Infotainment Is No Laughing Matter ; Pornography Has Special Dangers in Relation to British Institutions I Agree with Feminists That Pornography Is a Sinister Form of Power

By Conor Cruise O'brien | The Independent (London, England), January 13, 1995 | Go to article overview
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Infotainment Is No Laughing Matter ; Pornography Has Special Dangers in Relation to British Institutions I Agree with Feminists That Pornography Is a Sinister Form of Power


Conor Cruise O'brien, The Independent (London, England)


Are we moving, in the last decade of the twentieth century, from infotainment towards pornotopia? The two neologisms in the question are of American origin. "Infotainment" is widely in use and refers to an important and disturbing contemporary phe nomenon: the blurring of the distinction between entertainment and information, fact and fantasy, in minds over-exposed to television. Pornotopia is the coinage of Steve Marcus in The Other Victorians (Bantam Books, 1967). Marcus wrote: "The effect of po rnography in this regard to achieve in consciousness the condition of the unconscious mind - a condition in which all things exist in a total, simultaneous present. Time, then, in pornotopia, is sexual time. Nature, in other words, has no separate existe nce in pornotopia; it is not external to us, or "out there". There is no "out there" in pornography."

There is clearly much in common between infotainment and pornotopia. Both extend the empire of fantasy and numb the capacity to think. Minds accustomed to infotainment are likely to show little resistance to pornotopia. I suggest that the answer to the question posed at the beginning of this article should be "yes".

This is quite a frightening thought. It suggests that the coming century may be a new Dark Age. The mind, in the senses known to our culture for generations, may be becoming an endangered species. The minds of most citizens may have been so boggled by televised varieties of instant gratification, including pornography, as to turn into mere sentient sponges, compulsively feeding on flickering images. And if so, how long is democracy likely to last? Could not an authoritarian regime, in full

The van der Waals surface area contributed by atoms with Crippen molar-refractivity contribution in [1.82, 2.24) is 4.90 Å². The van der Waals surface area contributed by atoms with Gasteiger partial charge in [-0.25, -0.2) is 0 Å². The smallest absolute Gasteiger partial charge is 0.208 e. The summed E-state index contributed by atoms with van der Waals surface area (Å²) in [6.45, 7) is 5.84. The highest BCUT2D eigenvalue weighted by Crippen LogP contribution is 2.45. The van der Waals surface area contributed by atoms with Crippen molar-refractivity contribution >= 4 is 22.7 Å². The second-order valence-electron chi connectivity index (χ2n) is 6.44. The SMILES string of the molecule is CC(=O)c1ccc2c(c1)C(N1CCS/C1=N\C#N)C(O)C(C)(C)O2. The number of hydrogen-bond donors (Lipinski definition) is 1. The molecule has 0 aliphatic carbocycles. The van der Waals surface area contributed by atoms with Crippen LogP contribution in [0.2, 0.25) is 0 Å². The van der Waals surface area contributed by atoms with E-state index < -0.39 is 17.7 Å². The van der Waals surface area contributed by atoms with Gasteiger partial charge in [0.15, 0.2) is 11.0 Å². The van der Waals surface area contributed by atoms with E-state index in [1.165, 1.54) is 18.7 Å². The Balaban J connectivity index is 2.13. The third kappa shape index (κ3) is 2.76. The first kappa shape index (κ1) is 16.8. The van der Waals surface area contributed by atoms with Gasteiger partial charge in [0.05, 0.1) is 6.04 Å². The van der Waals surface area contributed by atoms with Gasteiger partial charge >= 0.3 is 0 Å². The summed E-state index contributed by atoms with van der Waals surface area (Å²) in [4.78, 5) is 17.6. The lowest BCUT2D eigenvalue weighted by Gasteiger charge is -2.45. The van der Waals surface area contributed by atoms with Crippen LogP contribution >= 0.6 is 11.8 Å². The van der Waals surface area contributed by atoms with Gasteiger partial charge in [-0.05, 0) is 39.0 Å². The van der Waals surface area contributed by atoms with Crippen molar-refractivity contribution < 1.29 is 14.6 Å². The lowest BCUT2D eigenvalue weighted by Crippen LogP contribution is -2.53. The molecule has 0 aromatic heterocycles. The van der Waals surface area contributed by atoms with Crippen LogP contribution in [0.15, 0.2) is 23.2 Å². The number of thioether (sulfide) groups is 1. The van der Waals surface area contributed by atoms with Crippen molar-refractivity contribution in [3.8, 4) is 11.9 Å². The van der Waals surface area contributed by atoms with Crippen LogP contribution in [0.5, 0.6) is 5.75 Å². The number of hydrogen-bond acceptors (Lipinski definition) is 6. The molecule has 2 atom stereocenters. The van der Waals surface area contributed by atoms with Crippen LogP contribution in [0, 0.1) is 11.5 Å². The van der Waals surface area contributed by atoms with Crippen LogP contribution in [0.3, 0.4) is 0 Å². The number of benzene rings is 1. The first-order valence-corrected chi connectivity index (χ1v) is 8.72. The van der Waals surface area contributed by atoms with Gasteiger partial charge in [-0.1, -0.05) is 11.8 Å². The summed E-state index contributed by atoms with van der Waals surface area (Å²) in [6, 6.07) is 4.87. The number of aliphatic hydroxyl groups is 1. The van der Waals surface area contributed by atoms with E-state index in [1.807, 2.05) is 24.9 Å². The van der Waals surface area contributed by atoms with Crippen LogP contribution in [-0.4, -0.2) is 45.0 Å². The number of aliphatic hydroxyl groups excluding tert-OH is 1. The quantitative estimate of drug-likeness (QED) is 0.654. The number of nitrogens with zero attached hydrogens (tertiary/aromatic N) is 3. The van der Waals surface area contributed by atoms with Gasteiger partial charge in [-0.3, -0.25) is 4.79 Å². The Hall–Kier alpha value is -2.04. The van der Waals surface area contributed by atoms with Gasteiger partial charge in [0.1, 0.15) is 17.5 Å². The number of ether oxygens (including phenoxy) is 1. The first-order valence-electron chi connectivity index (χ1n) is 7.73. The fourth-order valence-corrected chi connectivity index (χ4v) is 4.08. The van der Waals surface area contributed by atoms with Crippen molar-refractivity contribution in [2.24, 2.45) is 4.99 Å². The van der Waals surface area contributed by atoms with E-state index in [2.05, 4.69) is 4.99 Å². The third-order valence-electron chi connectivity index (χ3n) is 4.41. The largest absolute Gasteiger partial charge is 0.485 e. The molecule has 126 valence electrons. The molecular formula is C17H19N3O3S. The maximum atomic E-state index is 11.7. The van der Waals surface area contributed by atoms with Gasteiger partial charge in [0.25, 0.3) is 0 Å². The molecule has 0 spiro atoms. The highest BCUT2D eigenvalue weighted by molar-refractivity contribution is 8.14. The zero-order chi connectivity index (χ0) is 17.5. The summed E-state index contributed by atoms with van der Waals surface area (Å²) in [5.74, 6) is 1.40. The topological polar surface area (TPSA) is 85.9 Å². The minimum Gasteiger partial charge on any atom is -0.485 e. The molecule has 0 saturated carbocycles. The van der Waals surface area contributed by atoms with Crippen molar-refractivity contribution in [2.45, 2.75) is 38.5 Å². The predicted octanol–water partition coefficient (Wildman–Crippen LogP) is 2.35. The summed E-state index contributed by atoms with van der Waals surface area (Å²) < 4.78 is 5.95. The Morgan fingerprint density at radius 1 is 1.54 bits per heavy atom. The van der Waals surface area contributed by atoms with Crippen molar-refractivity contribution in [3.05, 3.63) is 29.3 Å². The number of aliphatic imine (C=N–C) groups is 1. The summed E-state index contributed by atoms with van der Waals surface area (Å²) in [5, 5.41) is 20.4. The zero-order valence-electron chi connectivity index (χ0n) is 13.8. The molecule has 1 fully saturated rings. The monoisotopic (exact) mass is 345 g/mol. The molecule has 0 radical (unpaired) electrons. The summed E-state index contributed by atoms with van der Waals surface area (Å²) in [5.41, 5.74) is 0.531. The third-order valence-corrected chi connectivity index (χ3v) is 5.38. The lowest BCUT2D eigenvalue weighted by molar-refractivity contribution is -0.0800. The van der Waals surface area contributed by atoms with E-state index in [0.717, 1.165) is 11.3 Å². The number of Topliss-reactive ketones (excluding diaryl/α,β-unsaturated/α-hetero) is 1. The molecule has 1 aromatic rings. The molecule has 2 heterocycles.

control of those images and manipulating them to its purposes, readily secure the acquiesence of passive fantasising masses?

As one would expect, these tendencies have developed faster in the United States than on this side of the ocean, but they have also encountered more resistance. From the Seventies onwards, there has been a huge explosion in pornography in the United States. The US author Donald Alexander Downs, wrote in 1989, in The New Politics of Pornography: "The porn market, growing for over a hundred years, exploded in the 1970s, turning pornography into a multibillion- dollar industry. Advances in technology made printed porn easier and cheaper to produce and put new forms within the reach of virtually everyone - home videos, cable porn and telephone porn. While the 1970 US commission on obscenity could state `with complete confidence that an estimate of $2.5 billion sales grossly exaggerates the size of the "smut" industry in the United States...', this figure would be a clear understatement by 1980. This explosion also confounded the commission's prediction that increasing exposure to porn would eventuate in boredom and indifference."

Some of the video porn is very "hard" indeed. One item portrays sexual abuse of children, with their parents and guardians looking on. The fans, apparently, get an additional kick from contemplating the degradation of the parents and guardians. This is not just sexual indulgence, but also involves refinements of depravity never previously available to wide audiences. But the market is there. Margaret Thatcher's assumption that family values and market values are somehow the same has the charm of innocen ce about it.

The resistance to the porn explosion has also been increasing. Traditionally, such resistance was confined to the right in American politics, and mainly the religious right. But from the late Seventies, a new and more formidable focus of resistance beganto emerge: the feminist movement. Andrea Dworkin and Catherine McKinnon argued that, since pornography involves the sexual degradation of women, and therefore is an invasion of women's rights, it ought not to be protected by the First Amendment as a straightforward manifestation of freedom of expression.

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